Ivy corridor master plan Rendering by Dumont Janks

The parcel of land at the intersection of Emmet Street and Ivy Road has evolved with the times, from barely developed land to a cluster of small businesses situated on the outskirts of the University. Now it’s scheduled to become part of a corridor that beautifies and unifies the Grounds.

As UVA has expanded to the north and west, the intersection has moved ever closer to the center of its life. In September, UVA’s Board of Visitors authorized UVA to proceed with a framework for redeveloping the land. The first phase of the multiphase plan calls for streetscape and landscape improvements and for demolition of the Cavalier Inn, which has stood at the intersection since 1967. The inn is part of a larger 14.5-acre parcel of land that will be redeveloped. The architect for the University, Alice Raucher, will present a recommended schedule for the future of the inn to the Board of Visitors in June.

“This parcel is a strategic connection between North Grounds and Central Grounds,” Raucher says. “That distance seems so far because there’s really nothing in between. So this space is that connective tissue.” Raucher says that the project, which UVA plans to develop in partnership with the city of Charlottesville, will involve dedicated bike lanes, widened sidewalks and landscape buffers to separate vehicles from pedestrian traffic.

From the early 20th century until the construction of the Cavalier Inn in the late 60s, University Dry Cleaning Works occupied the northwest corner of Emmet and Ivy and was operated by the Eddins family, who lived next door.

Ivy and Emmet, 1935 Ralph W. Holsinger, Albert and Shirley Small Special Collections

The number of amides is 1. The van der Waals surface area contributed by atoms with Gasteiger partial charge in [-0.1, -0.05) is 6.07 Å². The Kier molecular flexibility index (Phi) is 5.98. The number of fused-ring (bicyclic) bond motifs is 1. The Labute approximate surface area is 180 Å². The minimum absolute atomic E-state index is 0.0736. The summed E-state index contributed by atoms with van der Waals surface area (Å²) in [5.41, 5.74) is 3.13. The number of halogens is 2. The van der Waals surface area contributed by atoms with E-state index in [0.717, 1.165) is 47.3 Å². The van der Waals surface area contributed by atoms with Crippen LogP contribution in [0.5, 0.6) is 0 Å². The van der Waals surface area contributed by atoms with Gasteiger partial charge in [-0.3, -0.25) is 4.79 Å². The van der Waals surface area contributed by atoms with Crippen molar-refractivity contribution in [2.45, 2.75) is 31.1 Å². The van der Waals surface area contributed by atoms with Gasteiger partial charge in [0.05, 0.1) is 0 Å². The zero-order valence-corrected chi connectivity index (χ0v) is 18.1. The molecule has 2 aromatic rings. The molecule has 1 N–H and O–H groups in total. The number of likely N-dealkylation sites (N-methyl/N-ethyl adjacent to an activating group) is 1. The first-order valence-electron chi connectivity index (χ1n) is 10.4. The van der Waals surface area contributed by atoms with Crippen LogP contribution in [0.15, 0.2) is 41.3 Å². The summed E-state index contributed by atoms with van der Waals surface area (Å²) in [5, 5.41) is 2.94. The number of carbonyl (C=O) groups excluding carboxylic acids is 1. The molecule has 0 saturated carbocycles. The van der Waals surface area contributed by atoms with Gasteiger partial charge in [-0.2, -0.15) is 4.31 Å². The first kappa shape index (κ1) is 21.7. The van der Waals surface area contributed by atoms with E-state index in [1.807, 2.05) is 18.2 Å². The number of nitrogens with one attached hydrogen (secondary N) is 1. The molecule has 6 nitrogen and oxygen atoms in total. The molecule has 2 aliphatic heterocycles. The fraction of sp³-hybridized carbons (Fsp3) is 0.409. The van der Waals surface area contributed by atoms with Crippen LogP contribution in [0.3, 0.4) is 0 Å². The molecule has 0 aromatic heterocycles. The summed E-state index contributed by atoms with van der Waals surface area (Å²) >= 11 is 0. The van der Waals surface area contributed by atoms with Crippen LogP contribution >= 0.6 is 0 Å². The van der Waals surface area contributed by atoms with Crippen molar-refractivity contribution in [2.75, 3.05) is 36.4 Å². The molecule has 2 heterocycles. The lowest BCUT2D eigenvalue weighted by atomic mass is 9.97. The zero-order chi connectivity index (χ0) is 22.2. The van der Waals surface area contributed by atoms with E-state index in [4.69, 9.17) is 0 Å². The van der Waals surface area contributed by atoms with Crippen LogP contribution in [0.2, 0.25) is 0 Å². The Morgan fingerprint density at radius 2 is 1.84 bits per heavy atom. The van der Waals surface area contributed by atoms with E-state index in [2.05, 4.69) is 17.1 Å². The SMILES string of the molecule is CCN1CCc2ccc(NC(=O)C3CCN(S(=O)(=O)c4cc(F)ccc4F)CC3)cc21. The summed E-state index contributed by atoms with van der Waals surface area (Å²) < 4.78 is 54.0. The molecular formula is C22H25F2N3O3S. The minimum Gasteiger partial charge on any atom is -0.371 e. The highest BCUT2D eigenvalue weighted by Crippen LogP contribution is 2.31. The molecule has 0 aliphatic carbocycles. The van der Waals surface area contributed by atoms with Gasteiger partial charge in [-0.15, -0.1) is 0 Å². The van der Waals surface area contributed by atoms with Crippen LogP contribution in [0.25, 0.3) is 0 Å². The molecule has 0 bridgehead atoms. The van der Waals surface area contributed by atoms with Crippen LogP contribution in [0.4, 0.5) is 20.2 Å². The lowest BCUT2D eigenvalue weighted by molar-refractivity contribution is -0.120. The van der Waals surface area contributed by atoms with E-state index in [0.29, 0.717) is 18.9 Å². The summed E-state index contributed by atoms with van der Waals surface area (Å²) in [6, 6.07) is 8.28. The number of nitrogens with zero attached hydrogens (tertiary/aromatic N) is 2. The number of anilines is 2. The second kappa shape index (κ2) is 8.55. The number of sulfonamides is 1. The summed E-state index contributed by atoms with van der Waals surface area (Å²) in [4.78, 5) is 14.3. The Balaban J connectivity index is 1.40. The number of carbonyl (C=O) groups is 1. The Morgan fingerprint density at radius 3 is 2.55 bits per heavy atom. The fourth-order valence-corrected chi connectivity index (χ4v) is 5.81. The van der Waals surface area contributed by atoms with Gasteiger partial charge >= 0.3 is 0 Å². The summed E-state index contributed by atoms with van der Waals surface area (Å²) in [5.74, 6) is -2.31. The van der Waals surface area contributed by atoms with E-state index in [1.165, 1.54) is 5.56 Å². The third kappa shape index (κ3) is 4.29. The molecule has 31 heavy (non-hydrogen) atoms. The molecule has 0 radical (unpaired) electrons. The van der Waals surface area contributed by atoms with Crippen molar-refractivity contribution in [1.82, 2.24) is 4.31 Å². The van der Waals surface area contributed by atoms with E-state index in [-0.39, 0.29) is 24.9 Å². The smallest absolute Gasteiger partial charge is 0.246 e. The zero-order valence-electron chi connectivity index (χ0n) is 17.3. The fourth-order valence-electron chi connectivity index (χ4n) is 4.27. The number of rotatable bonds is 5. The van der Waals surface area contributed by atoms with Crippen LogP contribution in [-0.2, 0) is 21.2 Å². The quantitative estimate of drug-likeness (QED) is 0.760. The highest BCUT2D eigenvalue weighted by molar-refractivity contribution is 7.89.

The University of Virginia Foundation bought the Cavalier Inn and much of the surrounding land in 1998. Across Emmet Street stood Buddy’s restaurant, which operated from the late 1930s until 1964 and was the site of sit-ins during the civil rights movement.

The sit-ins were “one of the most notable civil rights demonstrations in Charlottesville in that era,” says Coy Barefoot, a media studies instructor and local historian of UVA. On Memorial Day 1963, UVA history professor Paul Gaston, who was participating in a demonstration at Buddy’s, went to use a phone across the street, where the Cavalier Inn now stands, and was pulled out of the booth and beaten by opponents of the sit-in. “I remembered all of my instructions in nonviolence, and I certainly was not going to be violent, not with this gentleman,” Gaston wrote in a 1985 lecture, “Sitting In’ in the Sixties.”

In 2011, the University demolished the building that housed Buddy’s, which had later housed the University’s Natural History Museum and then the UVA Institute for Environmental Negotiation, and turned the area into a small park. Planners conceived several uses for the rest of the land over the years, including a residential college, a performing arts center and an art museum. None of those ideas came to fruition, but plans are now moving forward to transform the land into a green space that capitalizes on its increasingly central place in the evolution of UVA.

Barefoot notes that the project reflects a distinct shift in thinking about land use since the UVA Foundation bought the property nearly two decades ago. “The conversation has always been, ‘What should we put there?’” he says. “It’s fascinating that we’ve landed on putting green space there. I think it’s beautiful.”